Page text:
Searching over 5,500,000 cases.


searching
Buy This Entire Record For $7.95

Download the entire decision to receive the complete text, official citation,
docket number, dissents and concurrences, and footnotes for this case.

Learn more about what you receive with purchase of this case.

State v. Clark

Decided: April 23, 1974.

STATE OF NEW JERSEY, PLAINTIFF-RESPONDENT,
v.
SAMUEL LEE CLARK, DEFENDANT-APPELLANT



Halpern, Matthews and Bischoff.

Per Curiam

Defendant Samuel L. Clark appeals from a conviction of second-degree murder and the imposition of a 24-25-year consecutive sentence.

Defendant was indicted for the April 27, 1971 murder of one Robert Sayles. The first trial of the indictment terminated in a mistrial when the jury failed to agree on a verdict. A second trial, before a different judge and a jury, resulted in a verdict of guilty of second-degree murder. A motion for a new trial was denied. Subsequently, defendant was sentenced to 24 to 25 years in State Prison, to be served consecutively to sentences of 30 years for rape and a consecutive 5-7-year term for robbery, then being served.

While this appeal was pending the State petitioned the Supreme Court for certification, but its application was denied.

At the time of Sayles' death he and defendant were inmates at Trenton State Prison, then confined to ward one of the prison hospital. Sayles' death was discovered at 7:02 A.M. on April 27, 1971. The cause of death was determined by the deputy county medical examiner to have been asphyxia due to suffocation by ligature or strangulation. Time of death was estimated between 1 and 4 A.M. The State produced testimony from which the jury could find that Sayles' assailant was a ward one patient, and that the strangulation did not occur in bed.

Ward one is a large, rectangular room with screened and barred windows at each end. Entrance is gained through a sliding, metal grill gate which is padlocked during the night. The guard on duty possesses the only key. The ward contains 12 beds. A bathroom area, containing an enclosed toilet and a curtained tub, faces beds 11 and 12.

On the night of April 26-27, 1971 ward one was locked between midnight and 5:30 A.M. The night nurse made her final evening rounds at midnight. The deceased spoke to her at this time. After the nurse left the ward the correction officer immediately locked the gate. Although the nurse returned at 1 A.M. to order defendant and inmate Pryor to bed, she did not reenter the ward. According to the correction officer the gate remained closed until 5:30 A.M. when morning medication was administered. At this time both the correction officer and nurse noticed that Sayles was in his bed in the left corner of the room. He was completely covered, and no movement was detected. He was in the same position when he was found dead at 7 A.M. He was dressed in a white prison-issue pajama top and yellow "civilian" pajama bottoms. The pajama bottoms were streaked with dirt and pulled below the hip bone. The pajama legs were not crumpled, as normally occurs during sleep.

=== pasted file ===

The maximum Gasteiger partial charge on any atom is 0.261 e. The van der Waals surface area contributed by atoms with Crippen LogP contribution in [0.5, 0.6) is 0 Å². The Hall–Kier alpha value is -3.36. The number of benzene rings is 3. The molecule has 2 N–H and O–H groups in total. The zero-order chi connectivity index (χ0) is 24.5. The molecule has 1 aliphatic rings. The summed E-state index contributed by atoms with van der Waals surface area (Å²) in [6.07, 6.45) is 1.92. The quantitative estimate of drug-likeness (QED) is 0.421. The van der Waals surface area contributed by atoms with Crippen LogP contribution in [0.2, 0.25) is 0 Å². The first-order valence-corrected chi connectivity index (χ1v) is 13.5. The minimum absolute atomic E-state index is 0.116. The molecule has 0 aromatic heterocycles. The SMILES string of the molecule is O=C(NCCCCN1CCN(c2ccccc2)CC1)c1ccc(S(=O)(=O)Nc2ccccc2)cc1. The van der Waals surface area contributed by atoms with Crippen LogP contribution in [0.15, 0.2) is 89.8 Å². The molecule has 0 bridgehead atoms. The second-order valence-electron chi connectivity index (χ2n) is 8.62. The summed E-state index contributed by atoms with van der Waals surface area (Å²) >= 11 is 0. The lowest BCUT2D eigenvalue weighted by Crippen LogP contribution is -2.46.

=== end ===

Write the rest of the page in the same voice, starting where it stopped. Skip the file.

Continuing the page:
On April 26-27, 1971 seven inmates were confined to ward one. Libertat Nieves was assigned bed 3; William Fuller, bed 6; Arthur Daniels, bed 7; William Miles, bed 8; defendant Samuel Clark, bed 9; Leon Pryor, bed 11, and Robert Sayles, bed 12. Several of the patients, including Miles, Fuller and Daniels, were confined to bed. Nieves was described as one who shunned the companionship of others. Pryor was hospitalized for treatment of a post-duodenal ulcer and was administered sleep inducing medication. Defendant was receiving treatment for a recurrent knee injury but was not confined to bed.

Daniels and Pryor testified that they socialized with Sayles and defendant, sometimes playing baseball with a sponge wrapped tightly in belts of the hospital-issue terry robes and with defendant's cane. They last played that game during the evening of April 26. The following morning defendant's terry cloth belt, used the previous evening to wrap the sponge, was missing.

Pryor admitted a single homosexual encounter with the deceased. Daniels testified that defendant constantly harassed

Sayles by slapping him, prodding him with a cane and repeated arguments. Although Daniels said that he believed the harassment to be in jest, he testified that it was difficult for him to distinguish Clark's teasing and anger. Pryor testified to a knife-wielding ...


Buy This Entire Record For $7.95

Download the entire decision to receive the complete text, official citation,
docket number, dissents and concurrences, and footnotes for this case.

Learn more about what you receive with purchase of this case.